World leaders are paying tribute to the figurehead of South Africa's anti-apartheid movement who led the country into a new era. US President Obama said Mandela embodied the "promise of change for the better" while The UN Secretary General Ban Ki-moon called him a "giant for justice."
Announcing his death to the world, South African President Jacob Zuma said "we've lost our greatest son."
Politicians worldwide praised Mandela and called him a beacon of hope for other strife-torn countries.
Desmond Tutu, archbishop emeritus of Cape Town, South Africa. He won the Nobel Peace Prize in 1984.
"Never before in history was one human being so universally acknowledged in his lifetime as the embodiment of magnanimity and reconciliation as Nelson Mandela was.
He set aside the bitterness of enduring 27 years in apartheid prisons - and the weight of centuries of colonial division, subjugation and repression - to personify the spirit and practice of ubuntu. He perfectly understood that people are dependent on other people in order for individuals and society to prosper.
That was his dream for South Africa, and the hope that he represented the world over. If it was possible in South Africa, it was possible in Ireland, it was possible in Bosnia and Rwanda, it was possible in Colombia, it is possible in Israel and Palestine."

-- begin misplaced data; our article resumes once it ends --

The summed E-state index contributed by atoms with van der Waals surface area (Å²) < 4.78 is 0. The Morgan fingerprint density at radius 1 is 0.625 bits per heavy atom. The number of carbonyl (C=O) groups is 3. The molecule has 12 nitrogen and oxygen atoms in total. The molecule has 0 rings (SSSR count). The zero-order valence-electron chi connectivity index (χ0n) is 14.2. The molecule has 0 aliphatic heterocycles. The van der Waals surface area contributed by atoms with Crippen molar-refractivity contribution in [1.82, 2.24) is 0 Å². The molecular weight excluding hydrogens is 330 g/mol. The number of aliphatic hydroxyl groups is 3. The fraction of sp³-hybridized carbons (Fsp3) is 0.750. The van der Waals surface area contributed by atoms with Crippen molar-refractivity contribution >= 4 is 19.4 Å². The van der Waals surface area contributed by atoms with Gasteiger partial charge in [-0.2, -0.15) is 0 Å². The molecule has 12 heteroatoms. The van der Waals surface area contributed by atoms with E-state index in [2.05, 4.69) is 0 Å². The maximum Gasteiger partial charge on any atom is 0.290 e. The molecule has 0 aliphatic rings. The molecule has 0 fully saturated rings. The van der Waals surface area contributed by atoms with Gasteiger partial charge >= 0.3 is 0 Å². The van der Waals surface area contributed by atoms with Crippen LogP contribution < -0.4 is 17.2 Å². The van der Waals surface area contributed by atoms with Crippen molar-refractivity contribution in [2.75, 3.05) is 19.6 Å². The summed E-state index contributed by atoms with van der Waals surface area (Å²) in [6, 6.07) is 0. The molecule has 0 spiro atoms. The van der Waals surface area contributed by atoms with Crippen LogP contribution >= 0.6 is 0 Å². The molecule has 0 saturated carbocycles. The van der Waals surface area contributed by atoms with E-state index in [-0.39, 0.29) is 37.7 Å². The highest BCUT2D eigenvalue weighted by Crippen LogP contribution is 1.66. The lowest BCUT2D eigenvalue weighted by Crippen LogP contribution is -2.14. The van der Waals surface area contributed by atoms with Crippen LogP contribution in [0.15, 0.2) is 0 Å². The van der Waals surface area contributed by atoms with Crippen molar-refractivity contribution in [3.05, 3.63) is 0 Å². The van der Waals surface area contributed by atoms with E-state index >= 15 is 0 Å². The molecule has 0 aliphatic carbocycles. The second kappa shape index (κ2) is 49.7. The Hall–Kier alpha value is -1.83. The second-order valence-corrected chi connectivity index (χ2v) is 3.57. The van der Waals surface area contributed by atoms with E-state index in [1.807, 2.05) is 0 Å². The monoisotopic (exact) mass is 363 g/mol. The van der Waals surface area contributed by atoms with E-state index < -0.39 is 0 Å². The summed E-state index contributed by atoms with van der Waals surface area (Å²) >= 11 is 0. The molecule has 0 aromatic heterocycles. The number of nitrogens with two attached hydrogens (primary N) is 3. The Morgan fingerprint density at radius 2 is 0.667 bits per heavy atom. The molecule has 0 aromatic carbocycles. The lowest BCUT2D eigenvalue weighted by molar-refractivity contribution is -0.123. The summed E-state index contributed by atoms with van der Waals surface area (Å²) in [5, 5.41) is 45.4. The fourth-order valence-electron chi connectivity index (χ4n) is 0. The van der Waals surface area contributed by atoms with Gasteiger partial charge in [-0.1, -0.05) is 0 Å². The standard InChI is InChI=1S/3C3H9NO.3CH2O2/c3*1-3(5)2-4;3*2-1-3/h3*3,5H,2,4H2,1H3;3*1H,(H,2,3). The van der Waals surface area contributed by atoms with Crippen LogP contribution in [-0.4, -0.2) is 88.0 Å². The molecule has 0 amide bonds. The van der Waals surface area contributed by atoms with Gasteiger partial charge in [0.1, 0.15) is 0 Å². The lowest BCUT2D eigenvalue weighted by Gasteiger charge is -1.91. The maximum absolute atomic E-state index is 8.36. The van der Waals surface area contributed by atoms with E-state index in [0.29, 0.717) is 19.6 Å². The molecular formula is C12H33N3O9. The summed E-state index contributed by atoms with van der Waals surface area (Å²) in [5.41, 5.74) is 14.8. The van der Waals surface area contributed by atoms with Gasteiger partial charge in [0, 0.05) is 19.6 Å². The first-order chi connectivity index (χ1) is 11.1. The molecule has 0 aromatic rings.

African National Congress.
"South Africa and the world have lost a colossus and epitome of humility, equality, justice and peace. His life gives us the courage to push forward for development and progress towards ending hunger and poverty."
Nigerian President Goodluck Jonathan.
"Dr Mandela served as a source of inspiration to the oppressed peoples all over the world. In the course of his lifelong epic struggle for freedom, fairness, justice, equity and the human rights of his oppressed people, Dr Mandela made unparalleled personal sacrifices.
The indefatigable spirit which he demonstrated throughout his life will continue to inspire present and future generations."
John Kerry, US Secretary of State.
"Nelson Mandela was a stranger to hate. He gave everything he had to heal his country and lead it back into the community of nations, including insisting on relinquishing his office and ensuring there would be a peaceful transfer of power. Today, people all around the world who yearn for democracy look to Mandela's nation and its democratic Constitution as a hopeful example of what is possible."
French President François Hollande.
"Nelson Mandela made history. That of South Africa and the whole world. Nelson Mandela's message will not disappear. It will continue to inspire fighters for freedom, and to give confidence to peoples in the defence of just causes and universal rights."